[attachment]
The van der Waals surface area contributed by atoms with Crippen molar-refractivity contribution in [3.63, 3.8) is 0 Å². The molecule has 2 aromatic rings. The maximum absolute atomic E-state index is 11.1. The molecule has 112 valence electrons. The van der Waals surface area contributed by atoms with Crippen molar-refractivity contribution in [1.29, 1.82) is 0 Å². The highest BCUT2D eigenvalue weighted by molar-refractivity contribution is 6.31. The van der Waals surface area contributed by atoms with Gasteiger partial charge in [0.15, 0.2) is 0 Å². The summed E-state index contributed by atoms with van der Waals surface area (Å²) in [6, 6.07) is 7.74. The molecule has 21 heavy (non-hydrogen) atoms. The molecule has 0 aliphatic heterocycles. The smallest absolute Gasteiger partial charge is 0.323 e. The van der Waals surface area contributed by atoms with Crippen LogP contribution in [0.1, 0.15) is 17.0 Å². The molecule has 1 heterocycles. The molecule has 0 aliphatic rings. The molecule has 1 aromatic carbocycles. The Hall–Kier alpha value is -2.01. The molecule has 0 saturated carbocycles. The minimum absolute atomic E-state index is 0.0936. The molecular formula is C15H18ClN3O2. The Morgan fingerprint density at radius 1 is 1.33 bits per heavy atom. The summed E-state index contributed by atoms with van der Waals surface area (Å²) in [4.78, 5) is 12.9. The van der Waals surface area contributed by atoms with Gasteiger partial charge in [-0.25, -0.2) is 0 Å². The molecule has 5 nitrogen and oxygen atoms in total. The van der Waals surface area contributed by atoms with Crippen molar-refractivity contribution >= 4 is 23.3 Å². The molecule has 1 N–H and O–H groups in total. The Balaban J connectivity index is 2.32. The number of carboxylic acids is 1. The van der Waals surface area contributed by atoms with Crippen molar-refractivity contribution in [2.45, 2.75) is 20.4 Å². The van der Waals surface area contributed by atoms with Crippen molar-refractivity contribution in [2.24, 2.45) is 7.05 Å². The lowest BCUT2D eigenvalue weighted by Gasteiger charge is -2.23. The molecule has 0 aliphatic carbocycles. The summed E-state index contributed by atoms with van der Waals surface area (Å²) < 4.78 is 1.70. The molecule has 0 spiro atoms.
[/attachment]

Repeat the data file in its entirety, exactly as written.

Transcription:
The van der Waals surface area contributed by atoms with Crippen molar-refractivity contribution in [3.63, 3.8) is 0 Å². The molecule has 2 aromatic rings. The maximum absolute atomic E-state index is 11.1. The molecule has 112 valence electrons. The van der Waals surface area contributed by atoms with Crippen molar-refractivity contribution in [1.29, 1.82) is 0 Å². The highest BCUT2D eigenvalue weighted by molar-refractivity contribution is 6.31. The van der Waals surface area contributed by atoms with Gasteiger partial charge in [0.15, 0.2) is 0 Å². The summed E-state index contributed by atoms with van der Waals surface area (Å²) in [6, 6.07) is 7.74. The molecule has 21 heavy (non-hydrogen) atoms. The molecule has 0 aliphatic heterocycles. The smallest absolute Gasteiger partial charge is 0.323 e. The van der Waals surface area contributed by atoms with Crippen LogP contribution in [0.1, 0.15) is 17.0 Å². The molecule has 1 heterocycles. The molecule has 0 aliphatic rings. The molecule has 1 aromatic carbocycles. The Hall–Kier alpha value is -2.01. The molecule has 0 saturated carbocycles. The minimum absolute atomic E-state index is 0.0936. The molecular formula is C15H18ClN3O2. The Morgan fingerprint density at radius 1 is 1.33 bits per heavy atom. The summed E-state index contributed by atoms with van der Waals surface area (Å²) in [4.78, 5) is 12.9. The van der Waals surface area contributed by atoms with Gasteiger partial charge in [-0.25, -0.2) is 0 Å². The molecule has 5 nitrogen and oxygen atoms in total. The van der Waals surface area contributed by atoms with Crippen molar-refractivity contribution >= 4 is 23.3 Å². The molecule has 1 N–H and O–H groups in total. The Balaban J connectivity index is 2.32. The number of carboxylic acids is 1. The van der Waals surface area contributed by atoms with Crippen molar-refractivity contribution in [2.45, 2.75) is 20.4 Å². The van der Waals surface area contributed by atoms with Crippen molar-refractivity contribution in [2.24, 2.45) is 7.05 Å². The lowest BCUT2D eigenvalue weighted by Gasteiger charge is -2.23. The molecule has 0 aliphatic carbocycles. The summed E-state index contributed by atoms with van der Waals surface area (Å²) < 4.78 is 1.70. The molecule has 0 spiro atoms.